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testimonials

Jim Grace

3rd Dan


 

I started doing Kendo in January 1984, when a friend of mine, Shane Kirkwood, took me along to the YMCA in Elizabeth St one Wednesday night. The person in charge of training was Paul Macak, who seemed to run us ragged during the warm ups, then we were ushered into the "ballet" room to learn the basics whilst the main class trained in the basket ball room. Trainings in those days was the "Y" on Wednesdays nights and Sunday mornings whilst Friday nights was down at Richmond High School gymnasium, which had a very dusty worn out floor, but it never gave you any splinters and the gym has lovely wide doors, which when they were opened let in plenty of oxygen, so trainings were hard but you felt like you could go on forever


In those days the Kendo clubs were only found in the eastern states, so Easter was always the nationals and they were always in Canberra. I remember piling into a minibus with virtually the entire Victorian members ! on a Thursday night ,driving through the night and arriving in Canberra early good Friday morning. Everyone who turned up got to enter the championships and many friends were made on the Friday and Saturday nights. Then in October everyone would arrive by bus at the Y for a weekend of just general training, appearing on the calendar as Octoberfest. As this event attracted more people we out grew the Y and were forced to hire halls around the Melbourne metro area. I remember Frankston one year and Werribee another year, taking advantage of their large basketball stadiums.

There was also , or it seemed, a lot more weekend camps in those days. Lake Eildon i remember due to how cold it was. Sunday morning 6am warm ups, there were many non regulation "trackie" pants underneath hakama for that session. I suppose due to the smallness of the MKC at the time, there were many social functions at member's houses on Saturday nights followed by training Sunday mornings when Paul Macak , to warm us up, would have us run up and down the stairwell of the Y or frog hop around the edge of the basketball court. When Paul went off to Japan , Mark Wild took over taking trainings, and we thought Paul had been tough!!! Always here and there was Sensei Szwarcbord, not a Sensei in those days but always pushing himself. I remember one day at Richmond High, he had had a back injury, but he still turned up to training, spent an hour or so warming up before joining training and making all of us look like the ones with the injury.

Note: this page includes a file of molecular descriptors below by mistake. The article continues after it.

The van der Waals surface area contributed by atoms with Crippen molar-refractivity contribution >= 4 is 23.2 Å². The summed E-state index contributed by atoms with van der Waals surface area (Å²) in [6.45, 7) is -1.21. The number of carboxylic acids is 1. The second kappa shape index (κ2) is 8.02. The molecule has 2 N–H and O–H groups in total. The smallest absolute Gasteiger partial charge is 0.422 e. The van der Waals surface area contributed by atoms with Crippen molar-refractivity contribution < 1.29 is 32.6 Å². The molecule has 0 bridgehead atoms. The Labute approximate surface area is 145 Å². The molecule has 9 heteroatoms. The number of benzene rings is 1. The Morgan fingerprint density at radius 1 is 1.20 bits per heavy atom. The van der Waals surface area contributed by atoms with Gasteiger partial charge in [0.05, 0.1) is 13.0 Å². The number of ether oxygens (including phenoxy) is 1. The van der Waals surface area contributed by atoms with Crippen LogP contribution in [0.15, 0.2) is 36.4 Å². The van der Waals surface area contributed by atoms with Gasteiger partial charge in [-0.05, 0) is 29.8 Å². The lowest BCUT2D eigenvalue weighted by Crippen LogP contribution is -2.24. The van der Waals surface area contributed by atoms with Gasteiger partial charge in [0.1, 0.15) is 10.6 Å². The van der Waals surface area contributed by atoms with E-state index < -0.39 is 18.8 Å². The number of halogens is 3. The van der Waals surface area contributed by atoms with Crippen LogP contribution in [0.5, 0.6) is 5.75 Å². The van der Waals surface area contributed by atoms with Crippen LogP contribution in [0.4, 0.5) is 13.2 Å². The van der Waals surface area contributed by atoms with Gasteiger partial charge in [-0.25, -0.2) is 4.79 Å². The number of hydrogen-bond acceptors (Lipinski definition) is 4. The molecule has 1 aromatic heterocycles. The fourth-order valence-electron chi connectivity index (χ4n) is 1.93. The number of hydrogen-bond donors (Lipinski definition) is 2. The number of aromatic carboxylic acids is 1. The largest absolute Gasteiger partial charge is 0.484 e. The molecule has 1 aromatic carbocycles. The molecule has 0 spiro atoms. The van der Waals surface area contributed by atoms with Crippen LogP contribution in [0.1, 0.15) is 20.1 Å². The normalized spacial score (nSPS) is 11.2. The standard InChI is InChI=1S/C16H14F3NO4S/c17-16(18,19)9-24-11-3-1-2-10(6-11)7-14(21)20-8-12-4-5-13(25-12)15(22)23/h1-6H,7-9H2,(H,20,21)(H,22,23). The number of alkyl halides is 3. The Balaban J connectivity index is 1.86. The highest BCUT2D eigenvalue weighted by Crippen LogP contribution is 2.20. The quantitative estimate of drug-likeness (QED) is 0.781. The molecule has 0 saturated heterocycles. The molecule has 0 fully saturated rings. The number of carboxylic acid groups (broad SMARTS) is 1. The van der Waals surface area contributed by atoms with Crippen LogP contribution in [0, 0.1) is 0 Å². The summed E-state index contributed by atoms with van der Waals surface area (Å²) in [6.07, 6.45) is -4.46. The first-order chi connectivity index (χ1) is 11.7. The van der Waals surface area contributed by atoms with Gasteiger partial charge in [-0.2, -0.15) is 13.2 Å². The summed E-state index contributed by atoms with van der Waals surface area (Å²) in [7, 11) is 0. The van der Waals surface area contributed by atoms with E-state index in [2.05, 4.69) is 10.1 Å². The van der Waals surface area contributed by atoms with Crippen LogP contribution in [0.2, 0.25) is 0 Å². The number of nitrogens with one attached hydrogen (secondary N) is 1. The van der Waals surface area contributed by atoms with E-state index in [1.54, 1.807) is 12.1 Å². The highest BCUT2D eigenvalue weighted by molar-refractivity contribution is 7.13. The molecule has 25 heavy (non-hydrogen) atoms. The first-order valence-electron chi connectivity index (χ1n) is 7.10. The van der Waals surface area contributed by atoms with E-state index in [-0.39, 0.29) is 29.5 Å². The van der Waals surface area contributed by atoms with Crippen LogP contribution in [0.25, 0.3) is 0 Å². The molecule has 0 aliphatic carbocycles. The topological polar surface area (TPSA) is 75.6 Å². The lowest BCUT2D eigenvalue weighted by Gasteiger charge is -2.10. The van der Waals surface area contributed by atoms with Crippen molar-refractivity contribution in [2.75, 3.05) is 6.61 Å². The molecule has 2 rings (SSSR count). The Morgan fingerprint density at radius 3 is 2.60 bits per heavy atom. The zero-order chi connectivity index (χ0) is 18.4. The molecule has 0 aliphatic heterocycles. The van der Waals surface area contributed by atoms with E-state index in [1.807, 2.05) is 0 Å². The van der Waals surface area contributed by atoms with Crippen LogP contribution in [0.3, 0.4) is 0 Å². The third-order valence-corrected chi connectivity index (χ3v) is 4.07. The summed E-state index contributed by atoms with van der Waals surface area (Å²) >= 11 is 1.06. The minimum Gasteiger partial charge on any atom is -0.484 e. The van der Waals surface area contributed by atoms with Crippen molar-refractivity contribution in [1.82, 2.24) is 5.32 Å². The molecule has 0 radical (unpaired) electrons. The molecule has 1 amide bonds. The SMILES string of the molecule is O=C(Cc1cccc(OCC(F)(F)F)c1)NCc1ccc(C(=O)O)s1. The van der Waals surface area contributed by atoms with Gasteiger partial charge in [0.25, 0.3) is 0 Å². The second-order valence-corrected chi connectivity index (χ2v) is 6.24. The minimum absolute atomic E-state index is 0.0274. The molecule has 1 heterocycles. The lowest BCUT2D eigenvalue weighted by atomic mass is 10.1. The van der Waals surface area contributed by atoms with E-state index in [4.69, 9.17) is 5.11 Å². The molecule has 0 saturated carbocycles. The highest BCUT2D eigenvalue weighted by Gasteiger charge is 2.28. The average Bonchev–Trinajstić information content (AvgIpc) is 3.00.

Then there was Tadashi Harada, affectionately known as "Helicopter" due to his one handed side men cut that always came in horizontal and left your ears ringing.

The one story I remember from the World Championships in Paris 1985, where I was the bag boy for the team, was concerning Sensei Macak. We had had the afternoon off and gone sight seeing when i realised we had lost Yakov. Running back the way we had come I found him watching some workers digging a hole. When I asked what was wrong, he said, “nothing, I just wanted to see how they dug a hole”.

The other incident I remember was: Our team had been invited to the French champion's Dojo for training. Only Sensei Fennessey and myself were able to attend. The people there were very friendly and were totally amazed when I explained the whole team had to pay our own ways to get to Paris. The other thing I remember was Jamie playing a superb match against the French Champion and really dominating him.


Jim Grace



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